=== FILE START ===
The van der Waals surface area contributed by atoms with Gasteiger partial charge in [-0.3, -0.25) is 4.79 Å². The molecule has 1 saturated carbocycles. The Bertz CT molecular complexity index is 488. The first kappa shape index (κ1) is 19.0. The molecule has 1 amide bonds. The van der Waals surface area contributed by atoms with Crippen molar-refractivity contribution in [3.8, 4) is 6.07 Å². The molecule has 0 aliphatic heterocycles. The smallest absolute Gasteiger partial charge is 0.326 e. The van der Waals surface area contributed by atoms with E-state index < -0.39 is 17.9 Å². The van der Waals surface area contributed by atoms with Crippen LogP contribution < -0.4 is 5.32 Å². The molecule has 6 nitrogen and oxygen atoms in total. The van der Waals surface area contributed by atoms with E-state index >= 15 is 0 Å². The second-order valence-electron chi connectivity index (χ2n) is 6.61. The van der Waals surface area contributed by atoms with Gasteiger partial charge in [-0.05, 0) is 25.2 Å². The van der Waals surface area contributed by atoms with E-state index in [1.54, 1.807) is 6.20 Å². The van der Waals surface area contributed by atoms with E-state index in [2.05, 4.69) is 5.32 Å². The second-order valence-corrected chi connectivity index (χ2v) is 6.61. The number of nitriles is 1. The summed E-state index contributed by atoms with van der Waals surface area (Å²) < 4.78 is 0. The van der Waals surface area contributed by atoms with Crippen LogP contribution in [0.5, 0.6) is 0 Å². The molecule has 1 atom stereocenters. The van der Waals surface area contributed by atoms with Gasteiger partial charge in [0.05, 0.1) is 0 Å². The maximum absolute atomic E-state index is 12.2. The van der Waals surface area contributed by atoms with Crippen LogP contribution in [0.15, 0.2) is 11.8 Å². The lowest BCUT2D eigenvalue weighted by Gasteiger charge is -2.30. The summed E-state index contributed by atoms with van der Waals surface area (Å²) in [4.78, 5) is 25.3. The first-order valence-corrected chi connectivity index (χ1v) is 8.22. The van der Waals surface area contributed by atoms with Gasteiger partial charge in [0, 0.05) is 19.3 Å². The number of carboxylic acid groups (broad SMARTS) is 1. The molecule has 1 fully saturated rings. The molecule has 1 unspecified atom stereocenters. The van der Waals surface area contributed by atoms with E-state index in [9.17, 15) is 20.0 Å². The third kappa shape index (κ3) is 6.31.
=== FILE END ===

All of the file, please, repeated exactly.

The van der Waals surface area contributed by atoms with Gasteiger partial charge in [-0.3, -0.25) is 4.79 Å². The molecule has 1 saturated carbocycles. The Bertz CT molecular complexity index is 488. The first kappa shape index (κ1) is 19.0. The molecule has 1 amide bonds. The van der Waals surface area contributed by atoms with Crippen molar-refractivity contribution in [3.8, 4) is 6.07 Å². The molecule has 0 aliphatic heterocycles. The smallest absolute Gasteiger partial charge is 0.326 e. The van der Waals surface area contributed by atoms with E-state index < -0.39 is 17.9 Å². The van der Waals surface area contributed by atoms with Crippen LogP contribution < -0.4 is 5.32 Å². The molecule has 6 nitrogen and oxygen atoms in total. The van der Waals surface area contributed by atoms with E-state index >= 15 is 0 Å². The second-order valence-electron chi connectivity index (χ2n) is 6.61. The van der Waals surface area contributed by atoms with Gasteiger partial charge in [-0.05, 0) is 25.2 Å². The van der Waals surface area contributed by atoms with E-state index in [1.54, 1.807) is 6.20 Å². The van der Waals surface area contributed by atoms with E-state index in [2.05, 4.69) is 5.32 Å². The second-order valence-corrected chi connectivity index (χ2v) is 6.61. The number of nitriles is 1. The summed E-state index contributed by atoms with van der Waals surface area (Å²) < 4.78 is 0. The van der Waals surface area contributed by atoms with Crippen LogP contribution in [0.5, 0.6) is 0 Å². The molecule has 1 atom stereocenters. The van der Waals surface area contributed by atoms with Gasteiger partial charge in [0.05, 0.1) is 0 Å². The maximum absolute atomic E-state index is 12.2. The van der Waals surface area contributed by atoms with Crippen LogP contribution in [0.15, 0.2) is 11.8 Å². The lowest BCUT2D eigenvalue weighted by Gasteiger charge is -2.30. The summed E-state index contributed by atoms with van der Waals surface area (Å²) in [4.78, 5) is 25.3. The first-order valence-corrected chi connectivity index (χ1v) is 8.22. The van der Waals surface area contributed by atoms with Gasteiger partial charge in [0, 0.05) is 19.3 Å². The number of carboxylic acid groups (broad SMARTS) is 1. The molecule has 1 fully saturated rings. The molecule has 1 unspecified atom stereocenters. The van der Waals surface area contributed by atoms with E-state index in [9.17, 15) is 20.0 Å². The third kappa shape index (κ3) is 6.31.